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ToI podcast'Let's make this the year of the Constitution of Israel'

What Matters Now to… Prof. Suzie Navot: Guarding against a ‘Frankenstate’

This week in What Matters Now, we speak with a leading legal expert of comparative constitutional law and hear why Israel is uniquely susceptible to becoming a non-democratic state

Amanda Borschel-Dan is The Times of Israel's Jewish World and Archaeology editor.

Welcome to What Matters Now, a new weekly podcast exploration into one key issue shaping Israel and the Jewish World — right now.

On Monday, tens of thousands of Israelis took a day off work to protest outside the Knesset against the proposed judicial overhaul that was — at the very same time — being discussed inside at a stormy session of the Constitutional Committee.

The crowd was a sea of blue-and-white Israeli flags. Mostly secular, they sang, shouted, laughed and cried together against the bills that were, despite all their raucous energy, indeed passed preliminary readings.

Many in Israel who support the judicial overhaul say that by adopting practices from other countries’ judicial systems, they are bringing the country in line with the standards of the international community. Many who oppose the legislation do agree to a need for reform, but say they are frightened that in cherry-picking from around the globe — an override clause from Canada, a law from Norway and elements from the United States — we will be headed toward a “Frankenstate.”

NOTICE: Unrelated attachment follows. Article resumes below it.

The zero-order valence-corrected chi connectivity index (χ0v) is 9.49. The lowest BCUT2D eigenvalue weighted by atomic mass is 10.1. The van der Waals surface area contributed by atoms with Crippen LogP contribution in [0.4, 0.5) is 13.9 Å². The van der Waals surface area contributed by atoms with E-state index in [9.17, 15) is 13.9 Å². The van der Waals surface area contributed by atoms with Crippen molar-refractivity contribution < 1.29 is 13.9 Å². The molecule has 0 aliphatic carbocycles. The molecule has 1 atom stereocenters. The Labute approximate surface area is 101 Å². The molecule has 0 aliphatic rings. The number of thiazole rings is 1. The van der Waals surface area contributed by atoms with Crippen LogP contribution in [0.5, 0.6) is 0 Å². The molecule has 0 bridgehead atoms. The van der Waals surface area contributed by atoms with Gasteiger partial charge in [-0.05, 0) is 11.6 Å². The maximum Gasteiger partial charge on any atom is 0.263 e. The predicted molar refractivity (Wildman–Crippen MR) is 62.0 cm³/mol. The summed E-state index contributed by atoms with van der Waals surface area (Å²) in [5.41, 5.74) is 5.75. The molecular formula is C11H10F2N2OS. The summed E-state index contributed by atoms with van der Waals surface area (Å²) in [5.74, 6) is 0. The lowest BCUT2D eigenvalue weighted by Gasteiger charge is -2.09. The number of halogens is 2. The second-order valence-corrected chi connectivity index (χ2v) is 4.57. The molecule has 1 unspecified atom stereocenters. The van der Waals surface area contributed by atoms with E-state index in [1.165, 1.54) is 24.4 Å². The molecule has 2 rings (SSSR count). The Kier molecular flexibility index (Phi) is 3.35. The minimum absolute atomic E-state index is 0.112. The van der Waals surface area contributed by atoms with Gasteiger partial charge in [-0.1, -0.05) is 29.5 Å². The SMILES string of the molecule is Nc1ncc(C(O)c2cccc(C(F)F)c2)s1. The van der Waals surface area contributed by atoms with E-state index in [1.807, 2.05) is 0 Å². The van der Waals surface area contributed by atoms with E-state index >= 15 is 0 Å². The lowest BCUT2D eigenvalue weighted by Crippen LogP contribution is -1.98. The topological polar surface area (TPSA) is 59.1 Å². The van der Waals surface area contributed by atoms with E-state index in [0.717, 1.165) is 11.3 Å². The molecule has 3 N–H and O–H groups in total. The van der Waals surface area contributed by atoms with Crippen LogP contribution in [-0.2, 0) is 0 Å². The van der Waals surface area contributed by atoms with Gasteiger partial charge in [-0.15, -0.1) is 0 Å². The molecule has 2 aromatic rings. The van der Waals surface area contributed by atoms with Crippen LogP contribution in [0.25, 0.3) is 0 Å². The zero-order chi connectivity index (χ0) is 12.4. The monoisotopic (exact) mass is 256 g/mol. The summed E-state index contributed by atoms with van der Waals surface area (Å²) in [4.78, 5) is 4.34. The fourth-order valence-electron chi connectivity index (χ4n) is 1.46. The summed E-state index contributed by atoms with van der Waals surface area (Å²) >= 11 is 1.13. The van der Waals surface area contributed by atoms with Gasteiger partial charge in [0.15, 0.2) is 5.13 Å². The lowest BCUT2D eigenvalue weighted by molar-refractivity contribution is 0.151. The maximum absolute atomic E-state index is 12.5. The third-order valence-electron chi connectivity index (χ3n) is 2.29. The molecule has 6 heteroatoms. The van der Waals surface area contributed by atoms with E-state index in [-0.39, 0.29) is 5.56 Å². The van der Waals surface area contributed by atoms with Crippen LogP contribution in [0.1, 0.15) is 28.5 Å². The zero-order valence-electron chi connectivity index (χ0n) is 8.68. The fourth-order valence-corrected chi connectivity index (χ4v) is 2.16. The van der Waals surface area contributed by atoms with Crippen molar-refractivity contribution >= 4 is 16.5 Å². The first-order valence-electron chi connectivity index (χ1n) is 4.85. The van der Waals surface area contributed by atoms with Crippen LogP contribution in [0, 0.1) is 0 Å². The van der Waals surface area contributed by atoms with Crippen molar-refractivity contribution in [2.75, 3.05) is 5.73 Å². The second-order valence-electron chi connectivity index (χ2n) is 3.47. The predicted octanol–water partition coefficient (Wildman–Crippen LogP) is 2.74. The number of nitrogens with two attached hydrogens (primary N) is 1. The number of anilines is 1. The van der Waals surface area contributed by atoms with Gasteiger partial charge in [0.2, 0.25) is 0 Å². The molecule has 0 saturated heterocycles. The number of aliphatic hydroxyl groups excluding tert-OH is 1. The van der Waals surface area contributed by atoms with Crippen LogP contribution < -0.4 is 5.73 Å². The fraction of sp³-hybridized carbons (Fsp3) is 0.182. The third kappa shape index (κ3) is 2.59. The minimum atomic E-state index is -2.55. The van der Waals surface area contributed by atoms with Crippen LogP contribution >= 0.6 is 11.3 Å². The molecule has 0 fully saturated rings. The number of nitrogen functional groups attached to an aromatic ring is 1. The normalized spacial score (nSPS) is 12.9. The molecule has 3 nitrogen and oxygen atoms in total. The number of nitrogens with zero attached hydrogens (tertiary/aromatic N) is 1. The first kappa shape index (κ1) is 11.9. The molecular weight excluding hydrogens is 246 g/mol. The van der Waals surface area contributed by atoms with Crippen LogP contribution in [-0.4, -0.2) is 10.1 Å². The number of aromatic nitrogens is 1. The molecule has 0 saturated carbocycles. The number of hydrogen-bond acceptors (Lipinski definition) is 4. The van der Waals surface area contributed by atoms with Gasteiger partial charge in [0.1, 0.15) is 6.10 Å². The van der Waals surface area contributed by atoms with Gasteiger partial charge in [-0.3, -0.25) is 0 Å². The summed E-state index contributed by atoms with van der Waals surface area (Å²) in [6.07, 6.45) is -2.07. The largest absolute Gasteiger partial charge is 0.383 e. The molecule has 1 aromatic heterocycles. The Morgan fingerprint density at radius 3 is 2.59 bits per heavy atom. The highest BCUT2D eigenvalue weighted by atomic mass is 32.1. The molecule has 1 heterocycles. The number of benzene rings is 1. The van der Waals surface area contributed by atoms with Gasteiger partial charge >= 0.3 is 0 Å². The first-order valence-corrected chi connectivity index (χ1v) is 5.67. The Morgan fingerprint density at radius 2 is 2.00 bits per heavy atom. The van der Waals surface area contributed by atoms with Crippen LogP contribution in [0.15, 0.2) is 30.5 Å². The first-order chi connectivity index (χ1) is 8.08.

In 2013, Princeton University Prof. Kim Lane Scheppele coined the visceral term in her article, “Not Your Father’s Authoritarianism: The Creation of the ‘Frankenstate.'” In that essay, she writes, “A Frankenstate is an abusive form of rule, created by combining the bits and pieces of perfectly reasonable democratic institutions in monstrous ways, much as Frankenstein’s monster was created from bits and pieces of other living things. No one part is objectionable; the horror emerges from the combinations.”

This week, I made my way to the heart of old Jerusalem to the Israel Democracy Institute where I asked IDI vice president Suzie Navot, professor of Constitutional Law, what could happen if other legal systems are grafted on Israel’s judiciary.

Vice president of the Israel Democracy Institute Prof. Suzie Navot at the IDI, December 2022. (Yael Tsur/IDI)

Born in Uruguay, Navot made aliyah to Israel at age 14. A polyglot, she has taught at the Sorbonne as a visiting professor, as well as on the faculties of the Striks Faculty of Law at the College of Management and the National Security College in Israel.

Navot specializes in constitutional law, law of institutions, parliamentary law and comparative constitutional law, which gives her unique insight into what could happen if indeed this global mosaic of legislation does pass.

After this tempestuous week, we hear What Matters Now to a leading Israeli legal expert.

The following transcript has been lightly edited:

Times of Israel: Professor Susie Navot, thank you so much for allowing me into your room here at the Israel Democracy Institute in the heart of beautiful Jerusalem, an amazingly gorgeous building with a beautiful garden. And we’re here sitting on a chilly day inside your heated room. So thank you so much for letting me in.

Prof. Suzie Navot: It’s a pleasure to host you, Amanda. Thank you for coming.